Today the Senate will vote on background checks. And it looks like the measure will fail. Full details here, including the whip counts.
I understand that we have become a country where lots of people don't read books. Yes, really, half of all Americans read fewer than 6 books last year. From Pew:
All told, those book readers consumed a mean (average) of 15 books in the previous 12 months and a median (midpoint) of 6 books — in other words, half had read fewer than six and half had read more than six. That breaks down as follows:
- 7% of Americans ages 16 and older read one book in the previous 12 months
- 14% had read 2-3 books in that time block
- 12% had read 4-5 books in that time block
- 15% had read 6-10 books in that time block
- 13% had read 11-20 books in that time block
- 14% had read 21 or more books in that time block
That same Pew study looks at e-book readers. Another set of studies indicate that people don't accomplish long term retention from e-readers the way they do from paper books. Fascinating.
I believe reading matters. Dean Heller (R-NV) for example, is voting against background checks because he fears the bill will result in a national gun register, even though the bill clearly states that such a registry won't happen. The background check bill could pass if Dean Heller could read. His one vote is the difference between passage and failure.
I bring up reading with respect to the amount of violence in this country because I think there's a parallel between being violent and not reading. It's not just that elected reps don't read the legislation they're voting on, it's also that reading makes one smarter, more contemplative, less violent. Seriously - when is the last time you heard that a legitimate intellectual shot someone? Or blew up part of Boston?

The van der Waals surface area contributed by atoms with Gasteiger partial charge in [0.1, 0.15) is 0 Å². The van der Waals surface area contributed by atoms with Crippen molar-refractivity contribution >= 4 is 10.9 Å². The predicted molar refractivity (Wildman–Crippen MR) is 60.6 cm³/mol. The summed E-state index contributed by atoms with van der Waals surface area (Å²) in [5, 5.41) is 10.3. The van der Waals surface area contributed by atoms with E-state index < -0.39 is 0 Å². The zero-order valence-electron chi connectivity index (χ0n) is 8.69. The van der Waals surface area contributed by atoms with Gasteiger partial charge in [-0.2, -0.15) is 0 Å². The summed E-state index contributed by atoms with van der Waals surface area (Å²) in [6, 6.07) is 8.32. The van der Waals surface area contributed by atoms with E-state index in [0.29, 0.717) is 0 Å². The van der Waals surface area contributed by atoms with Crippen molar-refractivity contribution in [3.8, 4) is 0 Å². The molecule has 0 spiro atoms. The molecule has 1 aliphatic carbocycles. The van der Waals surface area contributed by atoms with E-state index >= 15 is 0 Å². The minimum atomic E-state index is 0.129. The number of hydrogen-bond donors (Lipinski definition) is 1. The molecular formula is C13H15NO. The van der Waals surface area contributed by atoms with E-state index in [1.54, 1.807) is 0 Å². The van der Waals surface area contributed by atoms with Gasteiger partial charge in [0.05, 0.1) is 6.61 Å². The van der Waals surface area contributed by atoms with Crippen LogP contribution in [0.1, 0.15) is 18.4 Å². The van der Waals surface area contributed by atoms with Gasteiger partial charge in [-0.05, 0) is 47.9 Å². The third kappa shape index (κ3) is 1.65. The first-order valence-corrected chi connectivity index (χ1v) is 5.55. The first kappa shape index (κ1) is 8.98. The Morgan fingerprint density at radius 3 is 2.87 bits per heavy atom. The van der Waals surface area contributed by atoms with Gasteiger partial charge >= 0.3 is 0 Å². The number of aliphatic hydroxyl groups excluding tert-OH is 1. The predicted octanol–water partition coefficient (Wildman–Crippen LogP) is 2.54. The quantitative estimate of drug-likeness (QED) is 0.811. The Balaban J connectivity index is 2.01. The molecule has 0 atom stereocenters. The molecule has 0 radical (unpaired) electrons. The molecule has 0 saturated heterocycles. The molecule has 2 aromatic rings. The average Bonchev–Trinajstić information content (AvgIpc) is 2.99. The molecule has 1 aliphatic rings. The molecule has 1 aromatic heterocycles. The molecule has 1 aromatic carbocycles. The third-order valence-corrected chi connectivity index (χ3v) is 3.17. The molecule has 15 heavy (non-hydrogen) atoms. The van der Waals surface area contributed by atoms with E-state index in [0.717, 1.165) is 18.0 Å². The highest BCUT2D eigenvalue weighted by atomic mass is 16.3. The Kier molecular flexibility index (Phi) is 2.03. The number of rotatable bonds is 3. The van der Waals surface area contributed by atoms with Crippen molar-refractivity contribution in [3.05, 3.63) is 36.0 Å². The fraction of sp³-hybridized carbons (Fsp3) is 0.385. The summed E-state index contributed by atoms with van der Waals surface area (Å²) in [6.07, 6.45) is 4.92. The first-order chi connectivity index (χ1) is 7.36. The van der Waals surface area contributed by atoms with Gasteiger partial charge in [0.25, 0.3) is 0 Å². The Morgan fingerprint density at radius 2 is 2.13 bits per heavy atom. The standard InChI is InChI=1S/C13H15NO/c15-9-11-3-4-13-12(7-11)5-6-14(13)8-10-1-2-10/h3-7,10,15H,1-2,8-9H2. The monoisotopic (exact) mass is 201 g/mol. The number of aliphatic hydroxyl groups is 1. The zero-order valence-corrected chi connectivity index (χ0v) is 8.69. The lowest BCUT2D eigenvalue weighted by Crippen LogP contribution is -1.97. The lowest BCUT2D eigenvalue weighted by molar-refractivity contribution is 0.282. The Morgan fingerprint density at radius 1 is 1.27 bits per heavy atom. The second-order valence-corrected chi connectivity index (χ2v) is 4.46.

If people read more books, they might read about history. Think Santayana.
There is something about holding a book in your hands, under a tree, engrossed in a story, or fascinated by science, or being so enraptured by something historical that it actually feels as if you are there.
But people don't read. And when they don't read, there are a lot of other things that go with that state of being. They often don't think things through. They don't understand how to critically evaluate data, therefore lacking the ability to separate propaganda and pablum from truth and reality.
And so we end up where we are today: possibly the most violent lawful society ever known. Crazy people shooting other people every day. And IED killing innocent folks a block from the oldest library in America. Could the solution be as simple as teaching people to read, and then finding a way to get them to read?